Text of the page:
Take my rather fluttery memories of being a bisexual kid at Cornell, for example. Like I said, I had a grand old time while I was an undergraduate, filling my time with "kiss-ins" to protest DOMA and elaborately costumed queer dance parties. But I'm also a cis white girl from a middle-class background. To regard my overall positive experience as unequivocal proof that Cornell was a great place for all LGBT students would be naive at best.
Though it didn't make the "Top 25" rankings, Cornell itself still received five stars overall
on the Campus Pride Index. But it still had very few gender-neutral housing or bathroom options on campus, and I know many people in the LGBT community were dissatisfied with the lack of queer representation in student leadership. I was even in a class once where the professor advised bi or questioning kids not
to come out to their parents, lest they not be taken seriously enough. But a quick glance at Cornell's "five stars" ranking, which was probably determined by an on-campus administrator, would convey none of those prevailing systemic issues.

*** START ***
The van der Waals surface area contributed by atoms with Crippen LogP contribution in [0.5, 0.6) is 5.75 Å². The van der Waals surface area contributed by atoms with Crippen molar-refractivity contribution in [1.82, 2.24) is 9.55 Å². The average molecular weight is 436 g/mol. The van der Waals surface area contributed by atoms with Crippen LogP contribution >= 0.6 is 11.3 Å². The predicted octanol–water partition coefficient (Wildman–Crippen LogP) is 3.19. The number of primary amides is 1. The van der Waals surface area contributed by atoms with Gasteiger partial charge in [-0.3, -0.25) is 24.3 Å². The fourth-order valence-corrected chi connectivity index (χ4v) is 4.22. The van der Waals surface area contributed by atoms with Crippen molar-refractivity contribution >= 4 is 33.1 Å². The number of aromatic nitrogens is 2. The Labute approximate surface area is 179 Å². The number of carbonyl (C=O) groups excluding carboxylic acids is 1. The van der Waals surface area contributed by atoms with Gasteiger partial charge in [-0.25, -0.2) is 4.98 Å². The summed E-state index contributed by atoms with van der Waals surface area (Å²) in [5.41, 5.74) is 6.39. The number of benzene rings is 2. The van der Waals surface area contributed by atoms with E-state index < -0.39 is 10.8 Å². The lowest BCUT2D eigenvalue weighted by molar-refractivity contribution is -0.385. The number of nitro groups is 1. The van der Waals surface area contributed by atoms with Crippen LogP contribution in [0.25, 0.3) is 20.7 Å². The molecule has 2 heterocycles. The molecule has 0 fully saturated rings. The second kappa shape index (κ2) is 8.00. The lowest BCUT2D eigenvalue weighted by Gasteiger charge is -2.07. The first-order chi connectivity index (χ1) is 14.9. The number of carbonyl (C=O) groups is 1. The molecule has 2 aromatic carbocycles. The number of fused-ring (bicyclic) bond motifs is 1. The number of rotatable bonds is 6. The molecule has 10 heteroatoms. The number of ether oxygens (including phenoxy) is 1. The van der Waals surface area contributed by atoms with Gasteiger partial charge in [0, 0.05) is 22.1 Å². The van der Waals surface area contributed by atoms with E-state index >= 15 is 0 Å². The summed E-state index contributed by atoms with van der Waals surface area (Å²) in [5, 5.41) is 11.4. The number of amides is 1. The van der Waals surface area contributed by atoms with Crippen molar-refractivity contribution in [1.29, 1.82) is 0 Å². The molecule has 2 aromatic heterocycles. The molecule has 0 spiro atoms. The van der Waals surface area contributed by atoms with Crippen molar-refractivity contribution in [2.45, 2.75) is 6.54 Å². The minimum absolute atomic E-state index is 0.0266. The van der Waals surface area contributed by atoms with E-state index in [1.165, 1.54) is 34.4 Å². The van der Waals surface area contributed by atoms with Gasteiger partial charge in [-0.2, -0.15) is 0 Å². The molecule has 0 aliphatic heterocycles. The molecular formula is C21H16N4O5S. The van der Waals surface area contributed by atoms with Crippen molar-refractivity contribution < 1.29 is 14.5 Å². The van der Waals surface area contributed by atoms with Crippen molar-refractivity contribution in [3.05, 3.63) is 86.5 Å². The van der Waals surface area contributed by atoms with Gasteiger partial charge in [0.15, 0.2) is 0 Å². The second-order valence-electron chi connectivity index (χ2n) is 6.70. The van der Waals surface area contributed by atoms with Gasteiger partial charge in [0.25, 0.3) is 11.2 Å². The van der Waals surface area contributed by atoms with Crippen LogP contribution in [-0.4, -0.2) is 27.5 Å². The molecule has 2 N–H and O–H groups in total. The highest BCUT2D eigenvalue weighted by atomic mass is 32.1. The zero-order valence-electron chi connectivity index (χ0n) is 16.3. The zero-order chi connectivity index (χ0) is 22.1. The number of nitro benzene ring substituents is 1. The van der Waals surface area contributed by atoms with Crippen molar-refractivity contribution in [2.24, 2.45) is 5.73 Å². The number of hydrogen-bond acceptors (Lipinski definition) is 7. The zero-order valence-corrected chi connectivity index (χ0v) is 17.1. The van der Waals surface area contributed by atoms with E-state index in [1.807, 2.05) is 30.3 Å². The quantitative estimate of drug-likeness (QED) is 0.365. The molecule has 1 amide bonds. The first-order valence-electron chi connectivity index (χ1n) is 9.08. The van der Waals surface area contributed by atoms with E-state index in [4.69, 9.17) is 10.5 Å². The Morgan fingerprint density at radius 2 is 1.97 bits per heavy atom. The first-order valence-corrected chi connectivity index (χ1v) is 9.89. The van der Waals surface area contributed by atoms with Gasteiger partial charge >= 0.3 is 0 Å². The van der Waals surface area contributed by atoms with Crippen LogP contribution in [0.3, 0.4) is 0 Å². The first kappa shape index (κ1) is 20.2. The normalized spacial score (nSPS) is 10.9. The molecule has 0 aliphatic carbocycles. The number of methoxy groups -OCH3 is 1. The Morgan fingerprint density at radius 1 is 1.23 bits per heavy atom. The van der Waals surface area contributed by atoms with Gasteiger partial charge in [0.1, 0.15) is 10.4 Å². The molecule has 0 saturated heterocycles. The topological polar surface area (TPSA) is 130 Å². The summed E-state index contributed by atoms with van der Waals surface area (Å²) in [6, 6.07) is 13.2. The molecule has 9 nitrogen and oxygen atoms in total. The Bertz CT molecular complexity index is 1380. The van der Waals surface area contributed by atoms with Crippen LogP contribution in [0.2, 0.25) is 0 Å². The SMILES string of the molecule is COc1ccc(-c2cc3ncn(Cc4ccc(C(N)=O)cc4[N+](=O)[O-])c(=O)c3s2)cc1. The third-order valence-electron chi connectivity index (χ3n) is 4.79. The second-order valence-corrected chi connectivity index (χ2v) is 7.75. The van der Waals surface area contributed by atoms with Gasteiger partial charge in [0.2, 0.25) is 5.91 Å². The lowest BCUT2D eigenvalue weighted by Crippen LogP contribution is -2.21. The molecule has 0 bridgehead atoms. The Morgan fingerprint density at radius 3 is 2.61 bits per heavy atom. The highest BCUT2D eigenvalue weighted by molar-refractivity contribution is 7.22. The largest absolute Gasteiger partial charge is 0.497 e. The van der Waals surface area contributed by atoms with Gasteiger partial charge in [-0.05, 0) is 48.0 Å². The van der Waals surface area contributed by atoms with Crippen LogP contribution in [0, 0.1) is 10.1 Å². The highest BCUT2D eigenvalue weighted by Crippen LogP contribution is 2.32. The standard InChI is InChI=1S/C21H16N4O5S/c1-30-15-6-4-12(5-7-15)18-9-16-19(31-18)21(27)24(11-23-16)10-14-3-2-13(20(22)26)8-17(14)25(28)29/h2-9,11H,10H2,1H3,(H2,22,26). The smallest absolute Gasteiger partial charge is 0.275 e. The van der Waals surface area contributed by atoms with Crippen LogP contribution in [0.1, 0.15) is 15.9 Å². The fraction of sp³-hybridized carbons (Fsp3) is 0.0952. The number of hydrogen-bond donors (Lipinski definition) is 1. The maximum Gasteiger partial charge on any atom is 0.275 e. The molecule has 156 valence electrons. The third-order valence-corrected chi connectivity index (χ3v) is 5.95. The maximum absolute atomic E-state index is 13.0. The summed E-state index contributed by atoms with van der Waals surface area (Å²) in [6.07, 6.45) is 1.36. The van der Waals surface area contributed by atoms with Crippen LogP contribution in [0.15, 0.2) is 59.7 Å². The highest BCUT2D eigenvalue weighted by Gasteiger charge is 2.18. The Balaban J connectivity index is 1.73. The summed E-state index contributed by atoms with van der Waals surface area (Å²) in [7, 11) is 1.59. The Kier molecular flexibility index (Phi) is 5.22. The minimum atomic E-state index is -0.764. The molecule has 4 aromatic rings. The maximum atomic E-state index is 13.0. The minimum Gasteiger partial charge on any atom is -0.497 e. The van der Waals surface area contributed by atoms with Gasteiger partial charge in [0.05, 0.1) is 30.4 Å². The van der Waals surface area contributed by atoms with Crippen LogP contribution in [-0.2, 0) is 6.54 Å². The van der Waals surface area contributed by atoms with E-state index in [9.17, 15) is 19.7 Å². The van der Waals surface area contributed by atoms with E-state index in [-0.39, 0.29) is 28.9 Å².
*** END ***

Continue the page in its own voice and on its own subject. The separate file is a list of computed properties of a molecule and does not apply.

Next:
Don't get me wrong: I'm not discounting the importance of pro-LGBT resources and policies in universities. I know from experience that without formal university support, trying to organize behind more in-depth initiatives is a pretty fruitless endeavor. But I worry that if universities aren't legitimately held accountable, both by a third-party evaluator and by students themselves, they'll be content to fulfill the bare minimum of what they perceive it takes to be "LGBT-friendly."
Ultimately, it's difficult to quantify exactly what "gay friendliness" means on a general level. But with continuous help from queer students -- all queer students -- more universities can make their campuses a beacon of hope for every high schooler dreaming of someday watching "Queer as Folk" on a Friday night while squashed into a dorm room with 15 of their closest new friends.